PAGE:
Like many comic book characters, simply lifting a costume design from the source material into a live-action adaptation may not work or make sense within the context of which the story is taking place. Case in point: The X-Men and the major changes in costume design from books to movies.
That being said, sometimes it can be done right as we saw with Zack Snyder’s Watchmen. But what will director Joe Johnston do to include, introduce and utilize Captain America’s iconic costume design? He does have an idea for how to bring in a character costume that’s designed based on the nation’s flag into the movie but it’s not something we’ve ever encountered in the comics.
LA Times’ Hero Complex interviewed the director yesterday and here’s Joe Johnston’s explanation:
“The costume is a flag, but the way we’re getting around that is we have Steve Rogers forced into the USO circuit. After he’s made into this super-soldier, they decide they can’t send him into combat and risk him getting killed. He’s the only one and they can’t make more. So they say, ‘You’re going to be in this USO show’ and they give him a flag suit. He can’t wait to get out of it.”
He continues to explain how this plot point was obviously never in the books because in the comics it was unneeded and it makes sense for heroes to sport extreme costumes. In a major motion picture, this has to be introduced or explained so it makes sense within the realism of the movie and for the suspension of disbelief of mainstream moviegoers.
“It was never in the comics… because they didn’t really need it. In comics, he puts on the costume and the reader just justifies because of the nature of the medium.”
I know there will be hardcore fans upset at this idea but I can see both sides and understand where Johnston is coming from. They do have to explain why the heck Steve Rogers would wear this thing during the war. However, what the director said later on the subject in detail may concern fans even more.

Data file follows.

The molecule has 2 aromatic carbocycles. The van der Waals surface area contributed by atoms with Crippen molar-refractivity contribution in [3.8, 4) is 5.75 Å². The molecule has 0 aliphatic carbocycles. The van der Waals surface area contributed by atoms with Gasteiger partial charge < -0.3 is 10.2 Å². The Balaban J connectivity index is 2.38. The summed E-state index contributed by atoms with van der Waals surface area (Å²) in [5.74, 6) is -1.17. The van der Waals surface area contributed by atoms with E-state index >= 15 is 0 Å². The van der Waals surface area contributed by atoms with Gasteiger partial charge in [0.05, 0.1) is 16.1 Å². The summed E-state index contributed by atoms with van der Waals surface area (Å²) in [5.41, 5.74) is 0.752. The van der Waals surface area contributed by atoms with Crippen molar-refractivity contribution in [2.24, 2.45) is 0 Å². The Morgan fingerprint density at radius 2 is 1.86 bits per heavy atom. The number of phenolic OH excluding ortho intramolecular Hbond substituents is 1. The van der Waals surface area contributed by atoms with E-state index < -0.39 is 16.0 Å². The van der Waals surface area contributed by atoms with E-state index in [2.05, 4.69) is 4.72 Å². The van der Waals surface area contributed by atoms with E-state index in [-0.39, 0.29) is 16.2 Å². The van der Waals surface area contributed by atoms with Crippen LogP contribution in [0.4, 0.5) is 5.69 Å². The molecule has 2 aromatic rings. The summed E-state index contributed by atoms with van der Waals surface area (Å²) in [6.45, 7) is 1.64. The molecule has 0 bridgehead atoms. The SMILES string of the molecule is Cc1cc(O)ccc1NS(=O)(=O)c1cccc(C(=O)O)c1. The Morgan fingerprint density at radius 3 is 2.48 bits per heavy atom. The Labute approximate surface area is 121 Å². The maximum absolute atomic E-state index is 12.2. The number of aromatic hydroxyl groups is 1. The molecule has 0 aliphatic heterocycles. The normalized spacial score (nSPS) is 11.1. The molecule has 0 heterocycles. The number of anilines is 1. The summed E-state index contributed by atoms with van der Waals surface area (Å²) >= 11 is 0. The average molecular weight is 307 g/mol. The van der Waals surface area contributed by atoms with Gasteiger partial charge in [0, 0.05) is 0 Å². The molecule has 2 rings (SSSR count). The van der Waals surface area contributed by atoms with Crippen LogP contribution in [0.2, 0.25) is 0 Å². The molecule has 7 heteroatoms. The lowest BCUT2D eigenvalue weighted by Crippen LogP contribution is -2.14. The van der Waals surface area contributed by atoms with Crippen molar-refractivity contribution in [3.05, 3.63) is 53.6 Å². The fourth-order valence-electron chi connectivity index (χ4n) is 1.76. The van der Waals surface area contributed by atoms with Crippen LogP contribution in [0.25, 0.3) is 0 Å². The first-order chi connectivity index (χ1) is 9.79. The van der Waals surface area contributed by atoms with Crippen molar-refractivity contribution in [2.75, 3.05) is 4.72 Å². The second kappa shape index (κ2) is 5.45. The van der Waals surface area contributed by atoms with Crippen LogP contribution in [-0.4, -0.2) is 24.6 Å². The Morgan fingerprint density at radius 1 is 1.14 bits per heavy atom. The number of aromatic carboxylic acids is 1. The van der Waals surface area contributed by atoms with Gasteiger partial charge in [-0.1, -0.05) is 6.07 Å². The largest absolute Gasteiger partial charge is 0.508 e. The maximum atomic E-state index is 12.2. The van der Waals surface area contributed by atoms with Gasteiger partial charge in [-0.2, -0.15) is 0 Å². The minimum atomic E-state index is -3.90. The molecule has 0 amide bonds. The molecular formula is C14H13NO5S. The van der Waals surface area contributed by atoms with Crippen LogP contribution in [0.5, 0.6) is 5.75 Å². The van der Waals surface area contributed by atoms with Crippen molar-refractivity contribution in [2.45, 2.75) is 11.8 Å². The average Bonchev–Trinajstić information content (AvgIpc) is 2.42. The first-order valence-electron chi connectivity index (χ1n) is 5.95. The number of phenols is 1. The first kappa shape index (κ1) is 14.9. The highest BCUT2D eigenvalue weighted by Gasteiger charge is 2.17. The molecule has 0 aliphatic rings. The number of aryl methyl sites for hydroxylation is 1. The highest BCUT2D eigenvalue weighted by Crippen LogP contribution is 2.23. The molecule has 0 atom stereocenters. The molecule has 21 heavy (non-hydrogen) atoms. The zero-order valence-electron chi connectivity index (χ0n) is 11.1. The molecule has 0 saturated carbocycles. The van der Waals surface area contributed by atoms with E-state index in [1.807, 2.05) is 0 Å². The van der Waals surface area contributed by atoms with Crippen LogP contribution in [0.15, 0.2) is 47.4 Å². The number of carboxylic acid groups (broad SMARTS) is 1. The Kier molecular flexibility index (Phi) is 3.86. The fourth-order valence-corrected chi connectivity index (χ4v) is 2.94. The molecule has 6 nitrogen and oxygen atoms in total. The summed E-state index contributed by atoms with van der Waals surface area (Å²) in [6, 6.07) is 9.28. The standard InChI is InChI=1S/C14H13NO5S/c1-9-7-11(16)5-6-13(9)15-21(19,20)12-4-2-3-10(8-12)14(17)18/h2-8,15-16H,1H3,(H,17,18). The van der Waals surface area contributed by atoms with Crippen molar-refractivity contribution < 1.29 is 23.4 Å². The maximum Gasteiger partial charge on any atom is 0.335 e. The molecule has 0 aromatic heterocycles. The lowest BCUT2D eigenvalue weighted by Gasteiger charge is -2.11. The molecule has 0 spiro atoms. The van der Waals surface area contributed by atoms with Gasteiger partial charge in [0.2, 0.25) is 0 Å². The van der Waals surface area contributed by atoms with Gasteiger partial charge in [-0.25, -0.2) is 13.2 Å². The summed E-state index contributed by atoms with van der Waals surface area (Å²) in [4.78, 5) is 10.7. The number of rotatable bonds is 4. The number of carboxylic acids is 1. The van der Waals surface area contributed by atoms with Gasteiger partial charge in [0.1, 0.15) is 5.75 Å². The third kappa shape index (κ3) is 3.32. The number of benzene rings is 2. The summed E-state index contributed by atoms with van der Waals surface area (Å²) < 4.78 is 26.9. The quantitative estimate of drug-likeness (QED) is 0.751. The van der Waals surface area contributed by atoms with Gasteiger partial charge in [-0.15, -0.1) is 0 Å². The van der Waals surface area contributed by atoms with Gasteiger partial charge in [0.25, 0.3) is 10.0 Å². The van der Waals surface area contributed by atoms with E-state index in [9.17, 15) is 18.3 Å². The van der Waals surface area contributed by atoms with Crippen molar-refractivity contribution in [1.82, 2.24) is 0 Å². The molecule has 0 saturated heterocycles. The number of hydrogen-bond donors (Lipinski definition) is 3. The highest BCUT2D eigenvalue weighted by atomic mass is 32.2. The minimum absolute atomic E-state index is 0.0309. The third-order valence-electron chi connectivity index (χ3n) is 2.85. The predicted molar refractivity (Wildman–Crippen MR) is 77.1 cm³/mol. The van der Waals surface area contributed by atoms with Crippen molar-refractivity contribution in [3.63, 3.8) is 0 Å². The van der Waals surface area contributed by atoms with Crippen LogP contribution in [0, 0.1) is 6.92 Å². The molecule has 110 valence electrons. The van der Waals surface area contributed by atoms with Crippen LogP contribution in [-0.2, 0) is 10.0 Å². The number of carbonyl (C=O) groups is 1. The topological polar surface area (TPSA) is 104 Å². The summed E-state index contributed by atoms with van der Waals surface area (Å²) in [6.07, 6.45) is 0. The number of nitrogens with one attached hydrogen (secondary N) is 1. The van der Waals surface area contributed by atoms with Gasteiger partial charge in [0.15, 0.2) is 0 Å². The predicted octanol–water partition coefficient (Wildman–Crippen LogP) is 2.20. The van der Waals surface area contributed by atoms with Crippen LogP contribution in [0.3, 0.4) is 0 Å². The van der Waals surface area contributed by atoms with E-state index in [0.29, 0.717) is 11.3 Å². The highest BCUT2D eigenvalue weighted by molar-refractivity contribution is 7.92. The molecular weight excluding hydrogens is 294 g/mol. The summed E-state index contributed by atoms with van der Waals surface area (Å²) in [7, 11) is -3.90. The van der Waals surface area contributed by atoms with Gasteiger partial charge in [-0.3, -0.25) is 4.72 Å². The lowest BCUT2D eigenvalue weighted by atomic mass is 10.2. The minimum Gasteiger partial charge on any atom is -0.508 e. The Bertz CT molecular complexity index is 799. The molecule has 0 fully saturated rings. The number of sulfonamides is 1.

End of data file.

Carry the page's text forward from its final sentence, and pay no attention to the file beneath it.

We know Cap will be a super soldier who they don’t want to waste, so they throw him in the United Services Organizations, the group responsible for entertaining and boosting the morale of soldiers overseas during wartime. This is how he gets the costume, but what we can we expect from his involvement in USO exactly?
“So he’s up on stage doing songs and dances with chorus girls and he can’t wait to get out and really fight. When he does go AWOL, he covers up the suit but then, after a few things happen, he realizes that this uniform allows him to lead. By then, he’s become a star in the public mind and a symbol. The guys get behind him because he embodies something special.”
While the song and dance bit blows my mind, the public fame and acceptance of him as a symbol and leader totally works. Johnston continues,
“He realizes the value of the uniform symbols but he modifies his suit and adds some armor, it will be closer to the Cap costume in some of the comics in more recent years . . . this approach, it’s the only way we could justify ever seeing him on a screen in tights, with the funny boots and everything. The government essentially puts him up there as a living comic-book character and he rips it off and then reclaims some of its imagery after he recognizes the value of it. We think it’s the best way to keep the costume and explain it at the same time.”
Johnston also confirms that we will see more than one costume in the movie, specifying that during the epic song and dance USO sequences, he’ll be wearing something closer to the classic Jack Kirby design but later, when going all out into war, he sports a costume design that’s more practical, heavier and more muted in colors. An example of a costume change is that the stripes along Captain America’s midsection will be straps instead of colored fabric.
Yesterday, I put up two posts on The First Avenger: Captain America which heavily focused on what’s happening with the casting process. We know thanks to The Wolfman press event Friday that they’re aiming for an unknown actor to play Captain America as Marvel Studios did with Kenneth Branagh’s Thor and that they have to decide by March 1st. From this LA Times interview we know a few more specifics in that they have a final set of candidates and an age-range.
“Well, we’re testing five or six guys… The youngest is 23, the oldest is 32. Most of the guys in the war are just kids, 18 or 19, but we want to go a little bit older. We have to have somebody locked in before I leave March 1 for London.”
Aside from the obvious that this role is extremely important for the future plans of Marvel Studios and their Avengers project, the role is also difficult to cast for the requirements of the story. The character in the movie must go from a “98-pound weakling” to the large buff hero we know him as.
What do you think of Johnston’s ideas?
Iron Man 2 opens May 7, 2010, Thor opens May 5, 2011 , The First Avenger: Captain America hits July 22, 2011 and The Avengers is scheduled to debut May 4, 2012.
Source: Hero Complex
Header image edited from covert art by Travis Charest.
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